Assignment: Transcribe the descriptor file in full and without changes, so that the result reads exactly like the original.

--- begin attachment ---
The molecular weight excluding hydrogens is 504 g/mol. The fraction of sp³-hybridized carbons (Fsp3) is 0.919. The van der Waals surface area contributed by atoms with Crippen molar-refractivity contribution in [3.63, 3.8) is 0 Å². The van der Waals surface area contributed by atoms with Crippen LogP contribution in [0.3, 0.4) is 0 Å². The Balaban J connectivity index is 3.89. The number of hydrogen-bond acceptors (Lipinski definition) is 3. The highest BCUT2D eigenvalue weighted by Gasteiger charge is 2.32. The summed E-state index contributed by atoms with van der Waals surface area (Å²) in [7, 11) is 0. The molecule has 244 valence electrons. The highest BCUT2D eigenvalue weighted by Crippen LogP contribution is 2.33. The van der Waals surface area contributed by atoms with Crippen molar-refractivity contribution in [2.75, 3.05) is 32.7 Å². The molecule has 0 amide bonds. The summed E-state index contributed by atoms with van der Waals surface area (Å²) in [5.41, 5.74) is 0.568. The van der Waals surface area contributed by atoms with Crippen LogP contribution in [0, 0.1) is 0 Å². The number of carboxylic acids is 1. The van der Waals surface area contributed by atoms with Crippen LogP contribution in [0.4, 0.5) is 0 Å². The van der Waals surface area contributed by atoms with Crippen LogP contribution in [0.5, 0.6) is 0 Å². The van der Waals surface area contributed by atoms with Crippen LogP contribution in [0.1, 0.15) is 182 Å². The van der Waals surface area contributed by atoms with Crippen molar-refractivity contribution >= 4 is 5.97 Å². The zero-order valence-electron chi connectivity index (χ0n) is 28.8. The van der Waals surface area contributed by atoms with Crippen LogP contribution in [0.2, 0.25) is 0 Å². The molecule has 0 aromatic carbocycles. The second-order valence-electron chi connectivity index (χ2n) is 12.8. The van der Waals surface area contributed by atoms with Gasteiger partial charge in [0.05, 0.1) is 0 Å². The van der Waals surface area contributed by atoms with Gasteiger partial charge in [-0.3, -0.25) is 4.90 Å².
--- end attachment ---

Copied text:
The molecular weight excluding hydrogens is 504 g/mol. The fraction of sp³-hybridized carbons (Fsp3) is 0.919. The van der Waals surface area contributed by atoms with Crippen molar-refractivity contribution in [3.63, 3.8) is 0 Å². The van der Waals surface area contributed by atoms with Crippen LogP contribution in [0.3, 0.4) is 0 Å². The Balaban J connectivity index is 3.89. The number of hydrogen-bond acceptors (Lipinski definition) is 3. The highest BCUT2D eigenvalue weighted by Gasteiger charge is 2.32. The summed E-state index contributed by atoms with van der Waals surface area (Å²) in [7, 11) is 0. The molecule has 244 valence electrons. The highest BCUT2D eigenvalue weighted by Crippen LogP contribution is 2.33. The van der Waals surface area contributed by atoms with Crippen molar-refractivity contribution in [2.75, 3.05) is 32.7 Å². The molecule has 0 amide bonds. The summed E-state index contributed by atoms with van der Waals surface area (Å²) in [5.41, 5.74) is 0.568. The van der Waals surface area contributed by atoms with Crippen LogP contribution in [0, 0.1) is 0 Å². The number of carboxylic acids is 1. The van der Waals surface area contributed by atoms with Crippen LogP contribution in [0.4, 0.5) is 0 Å². The van der Waals surface area contributed by atoms with Crippen LogP contribution in [0.5, 0.6) is 0 Å². The van der Waals surface area contributed by atoms with Crippen LogP contribution in [0.1, 0.15) is 182 Å². The van der Waals surface area contributed by atoms with Crippen molar-refractivity contribution >= 4 is 5.97 Å². The zero-order valence-electron chi connectivity index (χ0n) is 28.8. The van der Waals surface area contributed by atoms with Crippen LogP contribution in [0.2, 0.25) is 0 Å². The molecule has 0 aromatic carbocycles. The second-order valence-electron chi connectivity index (χ2n) is 12.8. The van der Waals surface area contributed by atoms with Gasteiger partial charge in [0.05, 0.1) is 0 Å². The van der Waals surface area contributed by atoms with Gasteiger partial charge in [-0.3, -0.25) is 4.90 Å².